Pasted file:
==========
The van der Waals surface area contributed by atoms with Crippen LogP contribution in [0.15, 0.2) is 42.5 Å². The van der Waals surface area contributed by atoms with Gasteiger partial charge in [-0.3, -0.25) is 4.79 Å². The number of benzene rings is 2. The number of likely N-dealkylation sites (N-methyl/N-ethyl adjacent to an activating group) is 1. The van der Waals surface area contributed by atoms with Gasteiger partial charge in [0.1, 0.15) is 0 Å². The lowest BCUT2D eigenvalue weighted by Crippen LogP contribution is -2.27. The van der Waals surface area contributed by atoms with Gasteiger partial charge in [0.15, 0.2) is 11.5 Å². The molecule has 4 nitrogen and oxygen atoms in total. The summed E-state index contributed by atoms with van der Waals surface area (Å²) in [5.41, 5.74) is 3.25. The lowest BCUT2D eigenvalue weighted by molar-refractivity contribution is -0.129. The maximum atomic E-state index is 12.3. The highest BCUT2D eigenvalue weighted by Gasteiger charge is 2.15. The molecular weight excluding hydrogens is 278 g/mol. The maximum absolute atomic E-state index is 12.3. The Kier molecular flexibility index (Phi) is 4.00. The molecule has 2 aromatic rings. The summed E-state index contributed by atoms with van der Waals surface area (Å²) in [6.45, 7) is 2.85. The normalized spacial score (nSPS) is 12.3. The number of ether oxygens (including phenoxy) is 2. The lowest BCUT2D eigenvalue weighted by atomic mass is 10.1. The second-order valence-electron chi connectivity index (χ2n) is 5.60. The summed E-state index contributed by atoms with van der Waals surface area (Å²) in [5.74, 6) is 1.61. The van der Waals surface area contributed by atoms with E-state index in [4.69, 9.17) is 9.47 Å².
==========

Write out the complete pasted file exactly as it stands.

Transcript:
The van der Waals surface area contributed by atoms with Crippen LogP contribution in [0.15, 0.2) is 42.5 Å². The van der Waals surface area contributed by atoms with Gasteiger partial charge in [-0.3, -0.25) is 4.79 Å². The number of benzene rings is 2. The number of likely N-dealkylation sites (N-methyl/N-ethyl adjacent to an activating group) is 1. The van der Waals surface area contributed by atoms with Gasteiger partial charge in [0.1, 0.15) is 0 Å². The lowest BCUT2D eigenvalue weighted by Crippen LogP contribution is -2.27. The van der Waals surface area contributed by atoms with Gasteiger partial charge in [0.15, 0.2) is 11.5 Å². The molecule has 4 nitrogen and oxygen atoms in total. The summed E-state index contributed by atoms with van der Waals surface area (Å²) in [5.41, 5.74) is 3.25. The lowest BCUT2D eigenvalue weighted by molar-refractivity contribution is -0.129. The maximum atomic E-state index is 12.3. The highest BCUT2D eigenvalue weighted by Gasteiger charge is 2.15. The molecular weight excluding hydrogens is 278 g/mol. The maximum absolute atomic E-state index is 12.3. The Kier molecular flexibility index (Phi) is 4.00. The molecule has 2 aromatic rings. The summed E-state index contributed by atoms with van der Waals surface area (Å²) in [6.45, 7) is 2.85. The normalized spacial score (nSPS) is 12.3. The number of ether oxygens (including phenoxy) is 2. The lowest BCUT2D eigenvalue weighted by atomic mass is 10.1. The second-order valence-electron chi connectivity index (χ2n) is 5.60. The summed E-state index contributed by atoms with van der Waals surface area (Å²) in [5.74, 6) is 1.61. The van der Waals surface area contributed by atoms with E-state index in [4.69, 9.17) is 9.47 Å².